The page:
Artifact Cider Project Is Now Available Around Boston
The Springfield company’s funky High Hops is the first cider Lord Hobo has ever served on draft.
Maybe you’ve sampled some of Artifact Cider Project’s varyingly dry, juicy, and complex ciders at a local Drink Craft Beer fest, or perhaps you’ve been intrigued by a bottle at Albert’s Market in Cambridge, which before this month was the only Boston-area place to buy the Western Mass. product.
But if you haven’t tried it before, now’s your chance. The Springfield company, which released its first cider in June 2014, has quietly expanded its self-distribution into the Boston market. Earlier this fall, Artifact’s High Hops became the first cider ever served on draft at Lord Hobo in Cambridge, and 22-ounce bottles of three of its blends are now available at a total of five local shops.
The stores had been asking for it, said Soham Bhatt, Artifact’s cofounder and cider maker. “We’re just trying to make sure we have enough product to supply.”
While he doesn’t describe it as a “surplus,” next year is poised to be a big year for Artifact. The company released its first cider in June 2014, about 500 gallons made with heirloom and dessert fruit from the 2013 harvest. Bhatt and his partner, Jake Mazar, seek out traditionally New England apple varieties, though New York and even European cultivars are sometimes in the mix, too. “You’re a winemaker without a vineyard,” Bhatt said, saying he “squirrels away” apples for various batches.
This harvest season produced a bumper crop, and Bhatt anticipates making 10,000 gallons of cider from the bounty.
“We’re actually pretty well-established in Western Mass. We’re in 40 stores, and in craft beer bars where the product does well. We do events in Boston, but it’s hard to give [people who live here] a chance to get our stuff. We’ve selected five stores to be our partners,” Bhatt explained. “It’s not a matter of surplus. We’ve seen the demand, [so we decided] let’s give people the ability to buy our stuff.”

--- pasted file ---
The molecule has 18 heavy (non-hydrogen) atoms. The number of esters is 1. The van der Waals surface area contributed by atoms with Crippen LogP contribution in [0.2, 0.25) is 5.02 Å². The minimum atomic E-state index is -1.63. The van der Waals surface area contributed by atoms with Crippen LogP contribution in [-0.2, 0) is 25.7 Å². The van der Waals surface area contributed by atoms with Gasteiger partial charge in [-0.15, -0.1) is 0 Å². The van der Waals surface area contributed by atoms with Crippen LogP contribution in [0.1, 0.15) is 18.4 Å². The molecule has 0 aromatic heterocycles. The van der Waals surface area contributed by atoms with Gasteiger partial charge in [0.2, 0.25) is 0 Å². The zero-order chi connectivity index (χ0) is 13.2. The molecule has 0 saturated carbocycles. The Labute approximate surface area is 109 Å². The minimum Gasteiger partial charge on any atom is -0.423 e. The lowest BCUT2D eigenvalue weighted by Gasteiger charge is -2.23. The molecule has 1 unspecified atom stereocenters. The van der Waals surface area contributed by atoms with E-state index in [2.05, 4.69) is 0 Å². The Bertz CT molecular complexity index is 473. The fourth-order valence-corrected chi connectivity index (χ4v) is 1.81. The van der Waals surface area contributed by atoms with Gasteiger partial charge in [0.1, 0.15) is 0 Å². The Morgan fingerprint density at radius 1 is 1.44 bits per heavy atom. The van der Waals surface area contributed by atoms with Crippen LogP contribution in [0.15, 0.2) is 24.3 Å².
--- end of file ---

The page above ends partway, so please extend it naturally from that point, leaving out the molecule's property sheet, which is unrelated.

Artifact’s flagship, the juicy New World; and a bone-dry, chardonnay-like Buzzworthy are now on local shelves, as well as the remaining bottles of High Hops, a collaboration with Amherst’s High Horse Brewing, a crisp, hopped cider with a burst of tropical pineapple and piney flavors. When the High Hops run is over, expect to see Wild Thing, a Macintosh-heavy blend given complexity with a wild fermentation. Bhatt expects to package that one around Thanksgiving.
At Lord Hobo, the initial keg of High Hops was among the fastest selling product beer buyer Sam Schwartz remembers recently. “It took about 3-4 days, which, when you have 44 different lines, is pretty quick, especially for something that doesn’t have a whole lot of hype around it,” he said.
And, one might think, especially for a cider at one of Boston’s premier beer bars. But the cider market is growing: Last year, the category increased by 75 percent over the previous year, FiveThirtyEight reported.
“Cider, much the same way as beer, has grown exponentially in past couple years, where it’s not just a Magners [Irish Cider] or a substitute for someone with a gluten intolerance. People are trying to make it interesting again,” Schwartz said.
Artifact Cider Project is now available at Albert’s Market and Pemberton Farms in Cambridge; Ball Square Fine Wines in Somerville, Craft Beer Cellar in Belmont, and Hopster’s Alley inside the BostonPublic Market.